People loved Dawn of War I, most loved Dawn of War II, and almost everyone hated Dawn of War III.

Each of these games has completely unique factions. It follows pretty logically that unique factions were not the problem. Literally no one complained about DoW III’s unique factions.

But everyone did complain that it played like a MOBA. They complained about the lack of base building. The size of the maps, other game play features.

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Well you are right with your points too, but I think that’s the combinations of those things.
“not appealing design, odd gameplay feeling and missing of tech tree branches can only lead to impression you have a bad and inferior game.”

And my personal impression is so far, is that they did not learn from previous projects.

1 Unit Proportions and Cartoony design. Those excessively bright and flashy colours, units that have odd big sizes. Like a AoE4 Rider with too big sword or that DOW3 Hero who is much bigger than the soldiers and does backflips and jumps in very heavy armor.

Does make the game look bad. Because it can be done better.
The impression is always make a Realistic character is harder than a cartoon character.

 

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2 As for gameplay like Turtling and different factions = missing tech tree branches.
DoW3 was launched unlike DoW 1 and 2 without defence towers. They were later added with a patch.
Just think of it for a person who liked to play defensive, in DOW1 you have by each faction mines and defence towers that can be upgraded, you have a sequel by DOW3 game without mines and defence towers. Also faction Space Marines missed: Transport units, Healer Units, Heavy Infantry, long range Mechs and anti vehicle upgrades.

That’s why I do have a very bad feeling to see different factions in AoE4.
For me it sounds like to have again missing tech tree branches.
And if a tech tree branch is missing, you miss its strategy.

3 Gameplay, AoE2 is like the best complex base build RTS ever with very clear counters and counterparts. The last work of the current AoE4 team is simply a direct opposite of it.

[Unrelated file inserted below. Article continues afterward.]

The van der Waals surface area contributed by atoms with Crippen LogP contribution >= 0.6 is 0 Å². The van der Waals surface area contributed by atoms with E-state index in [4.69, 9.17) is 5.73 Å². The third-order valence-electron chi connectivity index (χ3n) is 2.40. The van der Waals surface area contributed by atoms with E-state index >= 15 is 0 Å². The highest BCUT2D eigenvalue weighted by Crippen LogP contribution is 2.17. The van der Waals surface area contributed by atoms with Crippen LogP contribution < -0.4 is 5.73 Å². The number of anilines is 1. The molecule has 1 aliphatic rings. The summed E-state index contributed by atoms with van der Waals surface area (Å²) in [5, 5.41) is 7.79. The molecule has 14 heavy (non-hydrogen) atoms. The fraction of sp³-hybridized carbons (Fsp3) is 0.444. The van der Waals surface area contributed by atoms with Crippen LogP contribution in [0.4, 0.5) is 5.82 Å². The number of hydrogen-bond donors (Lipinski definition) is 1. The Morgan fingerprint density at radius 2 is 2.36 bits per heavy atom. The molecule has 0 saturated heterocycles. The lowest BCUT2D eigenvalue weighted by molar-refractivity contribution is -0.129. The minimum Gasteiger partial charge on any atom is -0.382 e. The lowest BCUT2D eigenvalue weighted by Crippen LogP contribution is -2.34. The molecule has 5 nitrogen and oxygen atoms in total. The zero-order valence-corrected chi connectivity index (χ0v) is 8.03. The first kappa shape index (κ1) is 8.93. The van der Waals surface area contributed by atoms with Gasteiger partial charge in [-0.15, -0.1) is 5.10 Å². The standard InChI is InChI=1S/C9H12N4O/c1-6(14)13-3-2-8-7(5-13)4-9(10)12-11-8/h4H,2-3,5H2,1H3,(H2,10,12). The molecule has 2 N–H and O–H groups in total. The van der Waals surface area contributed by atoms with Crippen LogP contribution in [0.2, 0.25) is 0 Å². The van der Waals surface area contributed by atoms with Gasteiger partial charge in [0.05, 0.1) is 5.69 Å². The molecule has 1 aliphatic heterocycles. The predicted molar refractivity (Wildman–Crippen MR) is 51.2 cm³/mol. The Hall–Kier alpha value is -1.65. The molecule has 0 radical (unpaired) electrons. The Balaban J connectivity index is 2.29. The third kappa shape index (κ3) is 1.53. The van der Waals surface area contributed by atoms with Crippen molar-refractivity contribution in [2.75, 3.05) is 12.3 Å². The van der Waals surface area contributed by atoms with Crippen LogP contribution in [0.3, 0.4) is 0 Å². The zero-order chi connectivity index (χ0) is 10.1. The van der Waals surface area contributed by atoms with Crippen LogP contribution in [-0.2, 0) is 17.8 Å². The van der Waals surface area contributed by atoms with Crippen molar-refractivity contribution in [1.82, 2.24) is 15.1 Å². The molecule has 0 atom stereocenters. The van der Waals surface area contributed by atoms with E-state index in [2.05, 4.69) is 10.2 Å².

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The unit proportions of AoE IV in the image you provided isn’t off.

Still unique factions wasnt a criticism. And you said i believe the Mongols are denied of the last Age. This means they need to rush, so they are a rush civ. Seeing rushing is already a thing i dont see why there cant be a civ designed for rushing. There are a lot of gameplays where people rush feudal or castle age and winning withouth even reaching the imperial age. Seeing i believe AoE IV has just like AoE III five ages, the mongols will have 4 ages to rush.

You can also not act like the AoE II civs arent designed for certain purposes. The Teutons for example are designed for a defensive form, unlike the Huns which are more designed to play agressive.

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RTS games are also heavily criticized for factions balance and that is actually a result of unique factions.

Well Zerg are a rush faction, but still you have access to defense buildings and late game counter and counterpart units. You don’t have to rush, its optional.

You don’t have to play Teutons defensive, you can play them aggressive.
You don’t have to play Huns aggressive, you can play them defensive.

I still can as Hun, build lots of turtle and win by world wonder.

Turtling, Rush, Hit and run and so on strategies should be available across all factions.
Or else game might as usual turn out very boring.

An Age of Empires 2 player can anytime surprise what he is doing, like wow here is a wall or wow he is using a lot of horse archer to harass economy, here is knights rush, there is mass spam of spear soldiers, or wow he is using a lot of priests to steal my units. And what are doing 3 castles over here next to my base. Also oh no, not again he did build walls around my place. AoE2 is maybe old, but there are so many ways to play it. So many ways how people do approach you. And they can anytime simply switch their tactic, suddenly somebody does send lots of archers/skirmisher, but was harrasing early game with scout horses.

And that’s possible already to experience with very casual players.

If I take a modern RTS, it does not matter if player has 1 or 1000 hours experience, my enemy is always going to make same move each game, because modern game offers no variety, as it is merely stitched together to do 1 thing.

Universe at war, a yes the same huge walking unit as usual.
DOW3, a yes the same rush to middle, build Barack as usual.
C & 4: Tiberian Twilight a yes the same rush to middle.
Grey Goo, a yes the same mass spam of same early units.
Deserts of Kharak, a yes the same mass spam of same early units.
C&C Generals, a yes the same scud bug as usual.

And for mid game, we have a very nice lack of counterpart and countering units/ buildings.
While having very lame economy, ineffective infrastructure, boring victory conditions.

Non of the teams does think outside the box, they do follow all some kind of odd design Dogma.
And deliver therefore very comparable failing results.

I am very aware AoE IV won’t be the chance for RTS to take opportunity to fix ongoing genre issues.

https://forums.ageofempires.com/t/how-should-civilizations-be-designed-by-aoe4/61502/281